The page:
Wednesday, December 1, 2010

Freight Industry Big Guns Come Out Against Container Overloading

Joint Request for IMO Assistance
Shipping News Feature

US – WORLDWIDE - The World Shipping Council and the International Chamber of Shipping have urged the International Maritime Organization (IMO) to establish an international legal requirement that all loaded containers be weighed at the marine port facility before they are stowed aboard a vessel for export. The issue of overweight containers has been a subject of industry, insurance, and at times government, concern over the years, and has from time-to-time become an issue of concern to the general public after incidents involving overweight boxes.

Most recently, the Maritime Research Institute of the Netherlands has concluded a joint industry-government research project about cargo securing, including collapsing container stacks, and included in its recommendations a call for compulsory weighing of containers prior to vessel loading. The conclusions and recommendations from the research project 'Lashing at Sea' were recently reviewed at the 15th meeting of the International Maritime Organization (IMO) Dangerous Goods, Solid Cargoes and Containers Subcommittee.

The Subcommittee agreed that, in the interest of safety, there is a need to consider ways and means to ensure that the correct weight of the containers is declared to the carrier and communicated to the ship’s master in order to allow for correct and well-informed handling and stowage. The Subcommittee then invited Member Governments and international organizations to submit further information to the Committee for appropriate action.

There is no available data that reliably indicates how many containers are overweight however, the problem is significant, and arises in almost every trade to some extent. In some geographic trade lanes, the problem is common and, at times, rampant. Shipping lines have reported that in severe cases, the overweight or incorrectly declared weights reaches 10% of the total cargo on board a vessel. Some carriers report that it is not uncommon for actual total cargo weight aboard ship to be 3-7% greater than the declared weight.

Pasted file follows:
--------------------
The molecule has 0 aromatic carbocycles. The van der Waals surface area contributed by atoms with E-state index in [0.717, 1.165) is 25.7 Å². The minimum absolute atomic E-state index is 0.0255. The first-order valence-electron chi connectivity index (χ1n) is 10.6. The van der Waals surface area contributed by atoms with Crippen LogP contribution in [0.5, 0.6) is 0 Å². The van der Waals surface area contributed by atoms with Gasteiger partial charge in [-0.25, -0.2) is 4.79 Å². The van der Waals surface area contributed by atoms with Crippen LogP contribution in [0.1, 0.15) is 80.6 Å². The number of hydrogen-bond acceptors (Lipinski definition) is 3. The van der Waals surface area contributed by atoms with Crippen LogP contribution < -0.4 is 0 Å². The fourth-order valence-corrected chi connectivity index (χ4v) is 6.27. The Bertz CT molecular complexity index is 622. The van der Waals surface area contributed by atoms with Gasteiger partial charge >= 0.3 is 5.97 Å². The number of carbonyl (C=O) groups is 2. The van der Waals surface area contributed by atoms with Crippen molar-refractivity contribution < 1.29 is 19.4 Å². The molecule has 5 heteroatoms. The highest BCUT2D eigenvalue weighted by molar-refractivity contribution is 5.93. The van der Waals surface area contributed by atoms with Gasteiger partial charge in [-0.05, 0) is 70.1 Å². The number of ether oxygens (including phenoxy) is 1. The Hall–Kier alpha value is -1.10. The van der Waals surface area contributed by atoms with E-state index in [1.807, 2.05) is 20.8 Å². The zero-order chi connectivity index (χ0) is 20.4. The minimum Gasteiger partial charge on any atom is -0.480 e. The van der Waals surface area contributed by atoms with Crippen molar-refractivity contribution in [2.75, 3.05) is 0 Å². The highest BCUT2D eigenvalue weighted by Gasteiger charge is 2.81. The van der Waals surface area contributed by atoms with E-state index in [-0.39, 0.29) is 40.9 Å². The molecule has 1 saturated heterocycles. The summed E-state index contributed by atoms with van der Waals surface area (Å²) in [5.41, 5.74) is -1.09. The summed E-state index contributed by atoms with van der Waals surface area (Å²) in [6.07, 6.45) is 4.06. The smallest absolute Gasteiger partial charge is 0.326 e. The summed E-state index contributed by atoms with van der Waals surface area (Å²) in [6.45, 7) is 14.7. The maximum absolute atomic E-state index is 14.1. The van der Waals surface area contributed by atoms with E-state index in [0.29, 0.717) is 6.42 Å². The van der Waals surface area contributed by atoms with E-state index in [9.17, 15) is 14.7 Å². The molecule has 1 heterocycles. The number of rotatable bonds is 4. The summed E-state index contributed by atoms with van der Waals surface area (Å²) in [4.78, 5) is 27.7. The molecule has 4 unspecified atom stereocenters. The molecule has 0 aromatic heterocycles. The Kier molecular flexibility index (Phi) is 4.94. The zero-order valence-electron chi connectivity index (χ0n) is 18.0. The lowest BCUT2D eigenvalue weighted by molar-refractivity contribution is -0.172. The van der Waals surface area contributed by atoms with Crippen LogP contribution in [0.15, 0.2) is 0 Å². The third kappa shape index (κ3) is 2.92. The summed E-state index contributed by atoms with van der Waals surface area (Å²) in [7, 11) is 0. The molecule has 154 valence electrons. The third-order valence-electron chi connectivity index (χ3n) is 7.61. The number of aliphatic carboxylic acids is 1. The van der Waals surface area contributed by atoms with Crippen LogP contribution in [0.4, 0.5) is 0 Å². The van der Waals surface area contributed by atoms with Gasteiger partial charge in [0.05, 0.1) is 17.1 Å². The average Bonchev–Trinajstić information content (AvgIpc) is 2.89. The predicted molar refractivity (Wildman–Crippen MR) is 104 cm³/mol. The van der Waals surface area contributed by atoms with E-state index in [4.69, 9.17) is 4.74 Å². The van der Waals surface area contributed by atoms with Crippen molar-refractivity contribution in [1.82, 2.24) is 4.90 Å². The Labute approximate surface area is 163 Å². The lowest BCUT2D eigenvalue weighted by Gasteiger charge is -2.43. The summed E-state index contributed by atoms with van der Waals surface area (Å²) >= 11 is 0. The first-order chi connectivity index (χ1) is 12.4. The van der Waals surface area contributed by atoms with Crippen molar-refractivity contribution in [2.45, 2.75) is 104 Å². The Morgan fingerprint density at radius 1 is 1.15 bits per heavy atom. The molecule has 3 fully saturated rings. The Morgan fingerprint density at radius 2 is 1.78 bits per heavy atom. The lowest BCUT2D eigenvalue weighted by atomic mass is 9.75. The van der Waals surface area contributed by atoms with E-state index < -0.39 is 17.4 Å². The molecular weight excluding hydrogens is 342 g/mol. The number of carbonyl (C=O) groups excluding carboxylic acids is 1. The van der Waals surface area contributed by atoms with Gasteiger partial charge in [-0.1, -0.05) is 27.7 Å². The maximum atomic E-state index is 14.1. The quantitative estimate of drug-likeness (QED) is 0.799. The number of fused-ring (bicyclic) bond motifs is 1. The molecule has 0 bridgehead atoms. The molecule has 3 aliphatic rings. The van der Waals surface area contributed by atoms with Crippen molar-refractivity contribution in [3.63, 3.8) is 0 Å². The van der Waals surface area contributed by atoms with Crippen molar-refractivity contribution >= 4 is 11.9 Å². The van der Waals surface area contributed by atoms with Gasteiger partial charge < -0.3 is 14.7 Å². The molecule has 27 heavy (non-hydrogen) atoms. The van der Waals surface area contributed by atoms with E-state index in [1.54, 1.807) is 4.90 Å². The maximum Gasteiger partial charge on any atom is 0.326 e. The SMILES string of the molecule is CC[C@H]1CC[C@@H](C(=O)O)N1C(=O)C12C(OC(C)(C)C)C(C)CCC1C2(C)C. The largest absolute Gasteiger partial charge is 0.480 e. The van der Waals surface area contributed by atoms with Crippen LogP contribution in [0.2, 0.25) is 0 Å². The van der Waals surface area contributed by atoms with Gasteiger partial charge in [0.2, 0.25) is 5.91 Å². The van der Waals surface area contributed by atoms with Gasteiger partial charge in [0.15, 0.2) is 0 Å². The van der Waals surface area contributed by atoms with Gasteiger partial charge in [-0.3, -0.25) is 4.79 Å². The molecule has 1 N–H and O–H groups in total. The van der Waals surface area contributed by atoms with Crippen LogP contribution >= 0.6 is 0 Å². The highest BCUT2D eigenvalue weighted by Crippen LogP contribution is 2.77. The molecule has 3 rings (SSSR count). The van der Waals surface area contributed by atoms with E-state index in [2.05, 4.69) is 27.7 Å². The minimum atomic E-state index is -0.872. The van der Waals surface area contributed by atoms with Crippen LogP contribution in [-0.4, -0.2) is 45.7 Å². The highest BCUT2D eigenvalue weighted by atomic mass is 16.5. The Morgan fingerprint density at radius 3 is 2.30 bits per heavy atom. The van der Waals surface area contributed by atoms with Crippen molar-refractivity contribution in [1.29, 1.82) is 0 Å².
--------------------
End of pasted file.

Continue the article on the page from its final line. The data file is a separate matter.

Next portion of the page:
There are varying contexts or definitions of “overweight”. A loaded container can exceed road weight limits, rail weight limits, crane lifting limits, container carrying capacity limits, or its weight as declared by the shipper. Each of these overweight situations presents numerous operational and safety problems. The most common overweight situation is when the actual container weight exceeds the shipper’s declared weight. Having the actual weight of a container would enable a carrier and a terminal operator to knowledgeably address all the various container weight issues and requirements.

A wide variety of problems are as a direct result of incorrectly declared container weights including incorrect and potentially fatal vessel stowage decisions, collapsed container stacks, containers lost overboard (both the overweights and containers that were not overweight), chassis and vessel damage, risk of personal injury or death to seafarers and shoreside workers, last minute shut-outs of confirmed, booked and available loads when the actual weight on board exceeds what is declared, and the total cargo weight exceeds the vessel limit or port draft limit and impairment of vessels’ optimal trim and draft, thus detracting from a vessels efficiency, increased fuel usage producing increased noxious emissions.

In short, overweight containers can and do present a risk to industry workers, to ships, to equipment, to operational reliability, to shippers of accurately declared shipments, to higher operating costs, to road safety problems, to higher liability claims, and to higher administrative costs.

The WSC and ICS jointly believe that the IMO should establish a universal international regulatory requirement that export cargo containers must be weighed by the marine terminal upon receipt and before vessel loading, and that the actual container weights be made available to the vessel operator and used for vessel stowage planning. A legal requirement to weigh stuffed containers is feasible and practical. The United States by law requires the weighing of every export container before a vessel is loaded, there seems no logical reson why all nations should not be bound by the same regulations.